by Chris Koellhoffer, IHM March 28, 2021
Depending on which hemisphere we call home, we may, at this time of year, already be noticing the first stirrings. The force in the tulip bulb breaking through barely thawed ground. The fragile bud morphing into spring green. The brave crocus poking its head up in hopeful blossoming. The fresh nest growing stick by stick and straw by straw to welcome new life.
Perhaps we can feel those stirrings in ourselves as well. The divine greening power calling us, beckoning us to move forward and embrace the mystery of growth and of transformation. It’s a process that’s exciting and mysterious and scary, all at once, especially for those of us who want to know.
What might this life force be inviting us into? What deep, inner soul work is required to set in motion a more vital and passionate living? What reserves of wisdom and courage must be mined if we’re to step into the unknowingness of a new moment?
Two years ago, when I was at the beginning of a recovery whose outcome was uncertain, I remember how my question of “When will I be able to walk again?” was met by kind but evasive answers from my healthcare professionals. Their responses alerted my intuition that no one could even attempt to predict my future, that perhaps there were no answers–or at least none that would comfort me.
On my worst day in the darkness of that unknowing, I broke down. My physical therapist, one of those wise beings who know exactly when to push and when to hold back, reminded me as I wept that therapy is exhausting work, that it challenges us to profound compassion for our bodies and gentleness for our spirits. And then she added, “But the life force is very strong in you.”
Spring began in that moment when someone saw in me what I was incapable of seeing in myself. My therapist’s encouragement ushered in a renewed hopefulness and a fresh determination to engage with my whole heart in the grueling and mysterious work of healing and then to live with gracious acceptance of what could not be healed.
Perhaps the poet, Pablo Neruda, had this in mind when he observed, “You can cut all the flowers, but you cannot keep Spring from coming.” Irrepressible. Unstoppable. Resilient. Tenacious.
Might those same descriptive adjectives be equally true of resurrection? As we wait with the Holy One in the silent entombment of Holy Saturday, we wait in the presence of Mystery. We wait with a world that is buried by despair, by hopes deferred, by a longing to rise. We wait with the inexplicable truth that the life force present in Jesus is also strong in us. Strong even when and perhaps especially when we’re buried under the weight of burdens and worries. Strong even when our sometimes limited vision blocks the faintest glimmer of hope from our horizon. The life force of Jesus, the ever-present grace of the Holy One, remains with us and in us. May the promise of his risen life invite us into this “Prayer for All Things Rising” by Jan Richardson:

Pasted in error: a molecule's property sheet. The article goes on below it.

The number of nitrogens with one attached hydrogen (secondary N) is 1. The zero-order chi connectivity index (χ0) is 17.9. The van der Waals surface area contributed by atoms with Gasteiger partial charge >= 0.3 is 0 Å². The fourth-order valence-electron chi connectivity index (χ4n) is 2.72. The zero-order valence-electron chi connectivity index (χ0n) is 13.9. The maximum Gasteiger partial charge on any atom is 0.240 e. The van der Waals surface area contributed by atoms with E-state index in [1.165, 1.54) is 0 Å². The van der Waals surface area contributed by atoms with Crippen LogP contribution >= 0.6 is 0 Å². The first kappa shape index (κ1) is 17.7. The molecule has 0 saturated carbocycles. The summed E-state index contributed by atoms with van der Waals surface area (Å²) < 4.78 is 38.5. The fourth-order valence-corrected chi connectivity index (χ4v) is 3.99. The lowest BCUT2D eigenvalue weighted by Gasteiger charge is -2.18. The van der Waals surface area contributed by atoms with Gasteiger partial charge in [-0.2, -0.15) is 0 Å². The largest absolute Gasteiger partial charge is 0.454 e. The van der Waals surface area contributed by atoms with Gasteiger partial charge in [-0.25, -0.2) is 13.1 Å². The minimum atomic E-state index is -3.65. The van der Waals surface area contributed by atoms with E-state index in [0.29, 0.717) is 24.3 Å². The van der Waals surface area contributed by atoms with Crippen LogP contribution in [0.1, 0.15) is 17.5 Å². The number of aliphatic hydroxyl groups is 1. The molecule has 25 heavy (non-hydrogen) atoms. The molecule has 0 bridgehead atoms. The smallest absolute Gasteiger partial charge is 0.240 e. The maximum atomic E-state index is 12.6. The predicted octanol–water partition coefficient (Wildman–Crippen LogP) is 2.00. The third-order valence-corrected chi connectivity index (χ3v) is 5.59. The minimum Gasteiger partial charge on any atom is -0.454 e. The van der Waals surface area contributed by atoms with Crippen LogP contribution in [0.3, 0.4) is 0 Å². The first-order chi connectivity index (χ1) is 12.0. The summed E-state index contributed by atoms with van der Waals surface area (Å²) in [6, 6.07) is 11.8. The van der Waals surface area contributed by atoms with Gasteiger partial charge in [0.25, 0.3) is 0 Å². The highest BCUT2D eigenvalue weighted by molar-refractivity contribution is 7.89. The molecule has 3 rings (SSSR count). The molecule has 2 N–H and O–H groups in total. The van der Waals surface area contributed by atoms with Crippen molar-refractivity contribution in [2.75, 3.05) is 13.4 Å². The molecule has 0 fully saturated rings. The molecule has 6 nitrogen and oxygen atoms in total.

“For all things rising
out of the hiddenness of shadows
out of the weight of despair
out of the brokenness of pain
out of the constrictions of compliance
out of the rigidity of stereotypes
out of the prison of prejudice;
for all things rising
into life, into hope
into healing, into power
into freedom, into justice;
we pray, O God,
for all things rising.”
Sit in stillness with the Holy One.
If possible, surround yourself with images or sounds of new life—in birdsong, in blossoming, in any signs of the greening power of God.
What might be longing to blossom in you?
Hold in tenderness and prayer all things yearning and struggling to rise today.
Featured image: Ali G. Rashidi, Unsplash
Beginning April 1, look for my guest blog for the Triduum on A Nun’s Life, https://anunslife.org. Special thanks to Sister Julie Myers, OSF for the invitation to contribute a post and for her enthusiastic, professional shepherding of this piece from start to posting.
Wishing you all the graces of Holy Week and the new life of Easter, and wishing our Jewish sisters and brothers the blessings of Passover. Thank you for all the ways you inspire my own life and the lives of so many, for your words of encouragement, and for your faithful following of Mining the Now. May you know the fullness of new life and the greening power of the Holy One this season.
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